This was a perfectly written ending for this particular series, as well as the Percy Jackson series in general. Again, I was still genuinely surprised by how good this series was as well as how mature it was. Rick Riordan has always done a good job adding some sort of lesson or moral to his story without it being too preach-y. As an adult, I appreciated what Riordan had to say through Apollo/Lester’s trials. This particular book was action packed and heartfelt. I still can’t recommend this series enough. Never grow up, my fellow Greek myth nerds.

When we crash, we intertwine: Reviewing Children of Virtue and Vengeance by Tomi Adeyemi

Hello everyone! It has been a hot minute since I’ve posted. I promise I won’t abandon this blog any time soon. I’ve just been all caught up with university, anxiety, social distancing, and all that other fun stuff (See? Sarcasm). I’ve still found enough time to go out a little and enjoy things. Of course, I wasn’t about to give up on Tomi Adeyemi’s series. Feel free to check out my review for the first novel, Children of Blood and Bone. Now it’s time to talk about the recently released sequel.

Zelie and Amari had finally succeeded in bringing back to Orisha, but they were not prepared for the other consequences it might bring. Now, Zelie must unite all of the maji in order to defeat Inan and put Amari on the throne. When the monarchy launches an attack on the maji, it is up to Zelie to protect her people and avoid the war or else everything she loves will be destroyed.

Even though this book took me a little while to get through, it is actually very fast paced and has tons of action. The magic system in the novel is incredibly well thought out, which helps add to the incredible world building that Adeyemi has done. When it comes to fantasy, though, a lot of authors tend to make their characters either too powerful or neglect any consequences that their characters may have to deal with. Adeyemi completely avoids that pitfall by making her characters understandably, albeit frustratingly, imperfect. I wouldn’t enjoy the book if I couldn’t sympathize with Zelie, Amari, and the rest. That is why I love this series. It harkens back to my love of shows like Avatar: The Last Airbender. Though this is a YA fantasy series, I think adult and teen readers alike can bond over this series with it’s incredible action, high stakes, and emotional beats that will keep you wanting more.

Let Your Chaos Explode: Reviewing Blood of Elves (Book 1 in The Witcher series) by Andrzej Sapkowski

Hi everybody! I’m back far sooner than I thought I would be as I am suddenly incredibly motivated to get through my TBR list. I’ve also just loved reading any sort of source material if I watch a show that its based on. When I was younger, my mom came up with a rule that if I wanted to see a movie that was based on a book then I had to read the book first. That was obviously no issue for me and has only made me a bigger nerd as the years have went on. The Witcher is simply my latest in the long line of fantasy novels I have devoured so let’s talk about Blood of Elves.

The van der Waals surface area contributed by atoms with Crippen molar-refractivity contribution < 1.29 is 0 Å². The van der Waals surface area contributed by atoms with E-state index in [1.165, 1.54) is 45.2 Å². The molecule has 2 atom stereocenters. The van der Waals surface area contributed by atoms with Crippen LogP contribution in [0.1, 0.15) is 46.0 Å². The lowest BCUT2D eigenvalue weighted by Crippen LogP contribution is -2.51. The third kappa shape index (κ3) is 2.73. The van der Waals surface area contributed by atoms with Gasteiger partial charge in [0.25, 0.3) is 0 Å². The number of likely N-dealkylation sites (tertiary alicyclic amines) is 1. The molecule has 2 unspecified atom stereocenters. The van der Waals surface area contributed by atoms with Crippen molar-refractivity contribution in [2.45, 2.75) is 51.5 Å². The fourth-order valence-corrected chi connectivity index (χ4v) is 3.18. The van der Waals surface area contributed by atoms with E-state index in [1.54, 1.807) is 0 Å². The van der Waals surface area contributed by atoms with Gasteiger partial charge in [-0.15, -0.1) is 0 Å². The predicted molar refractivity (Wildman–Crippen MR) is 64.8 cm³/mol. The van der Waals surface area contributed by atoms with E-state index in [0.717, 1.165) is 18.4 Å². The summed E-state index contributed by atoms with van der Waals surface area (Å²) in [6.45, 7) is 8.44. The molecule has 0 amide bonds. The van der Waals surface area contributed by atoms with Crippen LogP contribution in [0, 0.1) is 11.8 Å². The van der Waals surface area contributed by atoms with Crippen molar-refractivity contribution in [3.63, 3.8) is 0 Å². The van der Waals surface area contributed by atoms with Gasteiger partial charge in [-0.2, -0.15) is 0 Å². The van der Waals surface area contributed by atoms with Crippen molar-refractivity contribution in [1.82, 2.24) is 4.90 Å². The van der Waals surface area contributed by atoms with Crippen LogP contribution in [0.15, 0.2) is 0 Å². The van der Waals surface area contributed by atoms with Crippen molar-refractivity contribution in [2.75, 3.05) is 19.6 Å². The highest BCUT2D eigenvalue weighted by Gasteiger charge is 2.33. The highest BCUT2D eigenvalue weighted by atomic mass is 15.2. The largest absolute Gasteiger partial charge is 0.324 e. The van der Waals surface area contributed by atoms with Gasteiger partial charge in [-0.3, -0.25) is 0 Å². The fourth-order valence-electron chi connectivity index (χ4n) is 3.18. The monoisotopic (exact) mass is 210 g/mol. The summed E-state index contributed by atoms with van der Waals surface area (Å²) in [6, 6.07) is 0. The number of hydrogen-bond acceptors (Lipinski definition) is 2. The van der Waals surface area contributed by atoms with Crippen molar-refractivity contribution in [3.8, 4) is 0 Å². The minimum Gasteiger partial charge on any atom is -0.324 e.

Geralt of Rivia is the Witcher, a famed assassin with magical abilities, who hunts down monsters. His current mission, though, is to protect Ciri, the lost princess of Cintra and the Child of Surprise. Ciri possesses a great power that can be used for good or for great evil. With a war between elves, humans, dwarves, and others on the horizon, Geralt must do everything in his power to prevent this war and save as many lives as he can – no matter what the cost.

Like I said in my review for the prequel novel, this is definitely the perfect series to fill the Game of Thrones – shaped hole in your life. I thoroughly enjoyed the action in this book as well as the elaborate world building. Albeit, there were a couple scenes that involved politics which were pretty slow but, with this being the first official novel in the series, I am going to give in the benefit of the doubt since its important to establish these things. It all ties together nicely and creates a build up for the action, which is very well written. Even though the characters give off the impression that they are “perfect,” they are flawed in the best ways. Sapkowski managed to avoid the Mary Sue tropes that tend to pop up frequently in modern fantasy. It gives off a high fantasy air without any pretentious tropes. I am still thoroughly enjoying this series and have re-watched the Netflix series multiple times.

A kingdom, or this?: Reviewing Captive Prince (Book 1 in the Captive Prince trilogy) by C.S. Pascat

Hello everybody! I’m back and in an incredibly pessimistic mood, which is why I needed to escape into fiction again. I have read this book previously, but in the form of an e-book so I feel like I couldn’t properly absorb what was happening. I don’t know if anyone else feels that way about e-books, or if it just me. The Barnes and Nobles by me re-opened recently and this was my celebratory purchase. Time to talk about the Captive Prince.

Damen had everything as the legendary warrior prince, until his brother took the throne. He strips Damen of his identity and sends him off to Vere to be a pleasure slave, which has long been an enemy to his home country of Akeilos. While there, Damen learns that he will serve Prince Laurent, who is just as beautiful as he is deadly and cunning. Damen quickly learns of the danger that lies beneath the glamor of the Veretian court, meaning he has to hide his identity and make unlikely allies, or he faces a deadly end.